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Advanced Silicon Based Micro/nanoelectronics

Release time:2017-10-05

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The Institute of Microelectronics at Peking University committed itself to develop advanced devices and new materials for silicon micro/nanoelectronics, which considerably supports the development of the integrated circuit industry in China in the past ten years. The main contributions are included as follows.

1) Ultra-low-power devices.

Research group in the Institute of Microelectronics have dedicated to the research of advanced low-power devices and related key technologies in the past few years. From the perspective of structure engineering, we have proposed a new body-on-insulator (BOI) FinFET structure based on bulk Si substrate, effectively suppressing the source/drain leakage beneath the Fin channel and experimentally obtaining large ON/OFF ratio of more than 108. Moreover, we have successfully fabricated gate-all-around silicon nanowire transistors (SNWTs) with 10nm diameter on bulk substrate by fully epi-free CMOS-compatible technology, which demonstrate the best performance among SNWTs at that time. SNWT-based analog circuit of current mirror was also first experimentally demonstrated, showing its unique potential at subthreshold operation for low-power applications. From the perspective of mechanism engineering, tWe first proposed a new kind of hybrid operation mechanism of Schottky injection and band-to-band tunneling, and have proposed novel T-gate/multi-finger-gate Schottky barrier tunnel FET (TSB-TFET/MFSB-TFET)(6 IEDM/VLSI papers). The proposed device can achieve high ON-current from the dominant Schottky current, effectively reduced OFF-current from the introduced self-depletion effect, and steep subthreshold swing from dominant band-to-band tunneling current with enhanced electric field simultaneously. This hybrid operation mechanism fundamentally addresses the issue of low drive current in conventional TFETs, and obtains higher ON-current and lower subthreshold swing while maintaining ultra-low OFF-current. Based on the CMOS-compatible process, the fabricated MFSB-TFET exhibits superior performance with subthreshold swing of 29mV/decade, which is the lowest value in silicon-based tunnel transistors ever obtained on record. The ON-current is also improved by 2.5 decades compared with conventional TFET, and large ON-OFF current ratio of more than 108 is achieved. In addition, the MFSB-TFET also demonstrates comprehensive electric properties enhancement in terms of output behavior, capacitance, delay, gain, noise, variability and reliability, indicating its great potential for ultra-low-power applications. The novel tunneling technology has been transferred to Semiconductor Manufacturing International Corporation and is being developed on standard foundry platform, which will provide an important foundation for the development of ultra-low power integrated circuit technology.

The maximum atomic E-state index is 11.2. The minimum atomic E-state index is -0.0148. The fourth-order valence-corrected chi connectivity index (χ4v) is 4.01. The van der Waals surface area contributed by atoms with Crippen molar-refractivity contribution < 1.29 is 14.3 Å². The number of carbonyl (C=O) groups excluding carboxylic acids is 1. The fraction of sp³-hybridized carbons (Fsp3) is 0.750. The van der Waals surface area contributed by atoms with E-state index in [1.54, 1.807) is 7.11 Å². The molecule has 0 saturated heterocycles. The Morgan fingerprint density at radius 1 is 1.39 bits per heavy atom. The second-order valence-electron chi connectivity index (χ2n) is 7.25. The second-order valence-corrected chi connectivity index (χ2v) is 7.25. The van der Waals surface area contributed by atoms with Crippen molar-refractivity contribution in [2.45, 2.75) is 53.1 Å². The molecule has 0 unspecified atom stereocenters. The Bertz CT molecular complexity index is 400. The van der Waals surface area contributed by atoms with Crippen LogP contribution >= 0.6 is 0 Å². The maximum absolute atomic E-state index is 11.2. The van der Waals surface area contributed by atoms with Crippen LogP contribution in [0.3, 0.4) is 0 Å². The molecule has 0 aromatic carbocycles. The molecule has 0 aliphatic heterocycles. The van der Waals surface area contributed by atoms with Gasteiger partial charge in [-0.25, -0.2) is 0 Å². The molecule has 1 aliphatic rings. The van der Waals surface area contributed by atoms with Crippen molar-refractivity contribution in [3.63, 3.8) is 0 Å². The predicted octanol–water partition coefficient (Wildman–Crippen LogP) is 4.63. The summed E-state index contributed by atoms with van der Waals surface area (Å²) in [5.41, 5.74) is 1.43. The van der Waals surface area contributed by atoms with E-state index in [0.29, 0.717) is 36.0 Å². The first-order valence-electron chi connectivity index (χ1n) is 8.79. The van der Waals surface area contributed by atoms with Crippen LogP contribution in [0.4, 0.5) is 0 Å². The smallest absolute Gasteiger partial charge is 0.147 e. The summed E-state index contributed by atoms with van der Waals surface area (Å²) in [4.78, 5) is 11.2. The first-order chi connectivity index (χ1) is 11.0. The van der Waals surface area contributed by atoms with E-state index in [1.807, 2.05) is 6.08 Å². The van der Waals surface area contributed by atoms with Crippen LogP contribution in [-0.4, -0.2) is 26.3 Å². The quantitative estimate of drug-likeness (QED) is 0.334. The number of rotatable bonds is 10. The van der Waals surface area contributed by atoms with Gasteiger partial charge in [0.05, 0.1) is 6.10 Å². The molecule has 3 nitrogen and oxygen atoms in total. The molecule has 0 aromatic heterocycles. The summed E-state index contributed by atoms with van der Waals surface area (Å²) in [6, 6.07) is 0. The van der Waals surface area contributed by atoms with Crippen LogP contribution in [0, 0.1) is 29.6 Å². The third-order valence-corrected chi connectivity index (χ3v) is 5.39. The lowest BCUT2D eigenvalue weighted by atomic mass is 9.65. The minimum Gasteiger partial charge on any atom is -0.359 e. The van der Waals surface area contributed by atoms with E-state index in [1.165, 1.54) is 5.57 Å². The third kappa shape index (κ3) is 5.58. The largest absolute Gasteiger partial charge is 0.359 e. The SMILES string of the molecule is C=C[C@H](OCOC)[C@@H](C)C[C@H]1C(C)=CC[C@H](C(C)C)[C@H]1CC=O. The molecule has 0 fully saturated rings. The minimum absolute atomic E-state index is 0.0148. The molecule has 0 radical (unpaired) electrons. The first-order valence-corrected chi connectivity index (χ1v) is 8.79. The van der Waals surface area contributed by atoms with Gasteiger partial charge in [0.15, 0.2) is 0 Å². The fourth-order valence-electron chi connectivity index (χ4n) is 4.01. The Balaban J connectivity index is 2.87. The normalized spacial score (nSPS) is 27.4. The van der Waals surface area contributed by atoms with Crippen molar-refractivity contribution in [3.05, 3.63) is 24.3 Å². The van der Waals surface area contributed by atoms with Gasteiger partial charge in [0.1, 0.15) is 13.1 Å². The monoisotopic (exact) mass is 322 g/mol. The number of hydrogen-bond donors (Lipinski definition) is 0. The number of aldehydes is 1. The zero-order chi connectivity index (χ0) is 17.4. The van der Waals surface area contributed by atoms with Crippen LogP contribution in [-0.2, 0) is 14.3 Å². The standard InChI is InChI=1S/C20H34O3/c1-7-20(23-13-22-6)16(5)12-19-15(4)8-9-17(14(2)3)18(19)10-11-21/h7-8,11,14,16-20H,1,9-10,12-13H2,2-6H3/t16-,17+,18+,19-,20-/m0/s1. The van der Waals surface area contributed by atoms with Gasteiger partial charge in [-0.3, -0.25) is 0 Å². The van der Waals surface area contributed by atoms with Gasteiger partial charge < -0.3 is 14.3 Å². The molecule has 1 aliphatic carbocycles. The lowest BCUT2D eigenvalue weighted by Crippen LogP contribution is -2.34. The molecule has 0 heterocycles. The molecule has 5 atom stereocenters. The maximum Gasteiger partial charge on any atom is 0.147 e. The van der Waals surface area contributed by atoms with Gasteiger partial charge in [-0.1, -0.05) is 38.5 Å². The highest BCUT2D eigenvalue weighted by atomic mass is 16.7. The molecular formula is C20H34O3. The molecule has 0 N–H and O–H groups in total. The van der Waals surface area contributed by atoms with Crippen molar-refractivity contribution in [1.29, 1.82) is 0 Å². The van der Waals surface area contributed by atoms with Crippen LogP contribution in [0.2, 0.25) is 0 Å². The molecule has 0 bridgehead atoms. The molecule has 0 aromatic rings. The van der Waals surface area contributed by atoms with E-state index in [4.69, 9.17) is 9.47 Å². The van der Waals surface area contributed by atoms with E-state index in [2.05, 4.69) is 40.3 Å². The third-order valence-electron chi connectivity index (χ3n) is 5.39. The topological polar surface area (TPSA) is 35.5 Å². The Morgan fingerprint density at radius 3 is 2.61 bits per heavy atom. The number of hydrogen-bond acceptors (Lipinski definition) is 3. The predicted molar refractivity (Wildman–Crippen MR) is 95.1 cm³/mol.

2) Resistive random access memory.

Resistive random access memory (RRAM) is one of the most promising candidates for next generation nonvolatile memory due to its superior performance and scalability. We explored the device structure, materials, model and simulation of various RRAM devices, including metal-oxide based RRAM devices and flexible parylene-based organic RRAM device. We proposed a unified microscopic physical principle based on oxygen vacancy filament conducting model to clarify resistive switching behaviors of metal oxide based RRAM and series of technical methods to improve and optimize the resistive switching uniformity and reliability of metal oxide based RRAM, including material doping, interfacial layer design, and operation mode innovation. A RRAM SPICE model was also developed to capture direct current and transient behavior of metal-oxide based RRAM, including descriptions of parasitic effect, thermal effect and intrinsic variation effects. The RRAM SPICE model has been applied to design and optimize the RRAM array, nonvolatile logic and neuromorphic computing circuits. Monte Carlo method was proposed to simulate the switch behavior of OxRRAM and CBRAM. The evolution of microcosmic features during the resistive switching and the reliability degradation process can be reproduced along with the corresponding electrical characteristics. Method to simulate the charge trapping memory from cell to array was proposed, which can help to understand the CTM characteristics such as the charge loss, retention, disturb and their impact on the array performance. 1Mbit~64Mbit RRAM test chips were also successfully demonstrated in SSD application.